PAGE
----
Hull headmaster urges more independent schools to run citizen service programmes to allow public and state pupils to volunteer together

Pupils from Hymers College have partnered with Emmaus Hull, a homeless Charity and are helping to set up the new Emmaus Community in time for the new year.(l-r) Huul, Nashra Maheen, Jonathan Field, Hoda Hamod, Logan Culliney, Sara Ashraf   All are 17 years old and are at Hymers College.

Pupils from Hymers College have partnered with Emmaus Hull, a homeless Charity and are helping to set up the new Emmaus Community in time for the new year.(l-r) Huul, Nashra Maheen, Jonathan Field, Hoda Hamod, Logan Culliney, Sara Ashraf All are 17 years old and are at Hymers College.

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THE HEADMASTER of a private school in a Yorkshire city is urging others in the independent sector to follow their example by running a citizens service programme to allow public and state pupils to volunteer together.

Hymers College, in Hull, is the only independent school in the country which is a training provider for the National Citizen Service (NCS) programme for pupils across the city.

Headmaster David Elstone told The Yorkshire Post the project allowed pupils to meet people from different backgrounds, make a difference to their local area and get a taste for volunteering.

He said: “Perhaps the thing that surprises me most about it is that the young people want to volunteer, they will keep volunteering and think nothing of giving up their time. And they know that it can set them apart if they can tell people they have done this.”

Under the NCS programme, groups of students from both the college and state schools in Hull take part in a range of activities, including an outward bound course, a stay on a university campus and a community action project.

The current group of 31 students have chosen the homelessness support charity Emmaus in Hull for their community scheme. So far their work has seen them raise money, assemble furniture, collect clothes and work in a charity shop.

Mr Elstone said: “All 31 will complete their hours and all will never forget the experience.

“If they follow the route of previous NCS graduates many of them will volunteer again and again. Surely there can be no greater testament to the NCS scheme than this.”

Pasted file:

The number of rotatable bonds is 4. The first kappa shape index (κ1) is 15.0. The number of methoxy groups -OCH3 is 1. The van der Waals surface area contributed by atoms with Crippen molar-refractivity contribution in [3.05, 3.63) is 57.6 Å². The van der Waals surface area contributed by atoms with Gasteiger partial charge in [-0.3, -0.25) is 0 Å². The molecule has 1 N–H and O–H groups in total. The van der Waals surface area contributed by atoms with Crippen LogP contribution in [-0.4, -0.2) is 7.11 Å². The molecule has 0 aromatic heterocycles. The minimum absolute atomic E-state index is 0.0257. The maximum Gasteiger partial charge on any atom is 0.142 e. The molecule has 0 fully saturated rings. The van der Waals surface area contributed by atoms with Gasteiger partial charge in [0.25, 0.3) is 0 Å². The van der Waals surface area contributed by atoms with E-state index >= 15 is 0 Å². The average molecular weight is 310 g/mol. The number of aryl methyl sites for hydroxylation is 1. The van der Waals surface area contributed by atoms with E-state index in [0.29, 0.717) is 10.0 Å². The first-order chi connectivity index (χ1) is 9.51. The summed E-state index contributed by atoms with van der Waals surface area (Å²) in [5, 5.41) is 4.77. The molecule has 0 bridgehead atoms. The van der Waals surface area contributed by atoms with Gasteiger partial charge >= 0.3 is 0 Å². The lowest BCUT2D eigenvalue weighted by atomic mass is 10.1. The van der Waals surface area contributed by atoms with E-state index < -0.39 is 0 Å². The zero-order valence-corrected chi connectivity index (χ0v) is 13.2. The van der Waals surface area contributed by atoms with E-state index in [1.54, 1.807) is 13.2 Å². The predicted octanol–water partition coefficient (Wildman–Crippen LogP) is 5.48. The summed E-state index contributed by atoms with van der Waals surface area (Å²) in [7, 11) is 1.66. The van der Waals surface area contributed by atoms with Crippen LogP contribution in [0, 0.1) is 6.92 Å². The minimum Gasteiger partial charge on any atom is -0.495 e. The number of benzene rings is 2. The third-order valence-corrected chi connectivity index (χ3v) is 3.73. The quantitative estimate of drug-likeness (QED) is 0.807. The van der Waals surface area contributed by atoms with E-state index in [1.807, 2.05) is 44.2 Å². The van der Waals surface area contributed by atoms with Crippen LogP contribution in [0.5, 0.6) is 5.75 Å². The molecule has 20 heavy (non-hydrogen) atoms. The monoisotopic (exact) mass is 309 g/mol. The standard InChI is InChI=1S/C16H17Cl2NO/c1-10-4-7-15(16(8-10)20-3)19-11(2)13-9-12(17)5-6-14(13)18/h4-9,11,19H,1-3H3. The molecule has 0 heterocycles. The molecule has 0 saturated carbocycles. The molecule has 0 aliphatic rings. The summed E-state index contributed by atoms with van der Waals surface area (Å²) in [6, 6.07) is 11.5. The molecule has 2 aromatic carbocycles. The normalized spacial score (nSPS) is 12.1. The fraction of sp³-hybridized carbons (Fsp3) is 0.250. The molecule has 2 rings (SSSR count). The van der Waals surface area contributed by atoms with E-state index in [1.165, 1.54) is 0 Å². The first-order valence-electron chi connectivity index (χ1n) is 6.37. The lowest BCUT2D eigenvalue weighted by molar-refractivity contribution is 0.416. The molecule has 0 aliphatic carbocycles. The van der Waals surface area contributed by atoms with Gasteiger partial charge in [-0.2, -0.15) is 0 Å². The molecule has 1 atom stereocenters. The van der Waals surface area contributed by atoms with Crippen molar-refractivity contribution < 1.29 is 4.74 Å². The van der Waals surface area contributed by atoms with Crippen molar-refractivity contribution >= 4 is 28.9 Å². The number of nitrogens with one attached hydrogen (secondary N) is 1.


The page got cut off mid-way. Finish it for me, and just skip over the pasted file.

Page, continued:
Hymers says it encourages students to become more independent and to “learn through doing.”

The course involves a five-day outward bound trip where students stay at a hostel. They take part in activities such as abseiling, potholing and cliimbing. On their return they then spend a week living on Hull University’s campus where they receive training on how to choose, plan and complete a community action project.

Each student must complete 30 hours of community action to complete the NCS programme.

Mr Elstone said: “It is my passionate belief that every pupil fortunate enough to attend Hymers should make some contribution to the local community in Hull.”

As part of this the schools sixth formers have worked with primary school pupils supporting their reading and maths. The school has also developed a physical education programme of non- competitive games to get young children exercising. However, Mr Elstone says the NCS programme is the “gem in the crown of our community work”.

He added: “I am very proud that Hymers is the only independent school to be a training provider for the NCS scheme and would urge other private school headmasters to get involved in this wonderful scheme.

“What has astonished me is how keen the young people are to make a real difference in their local communities. Whether it be working with the elderly or cleaning up a local park, the youngsters enjoy working as a team and make genuine friendships for life.

“They learn not only about other people but also about themselves.”

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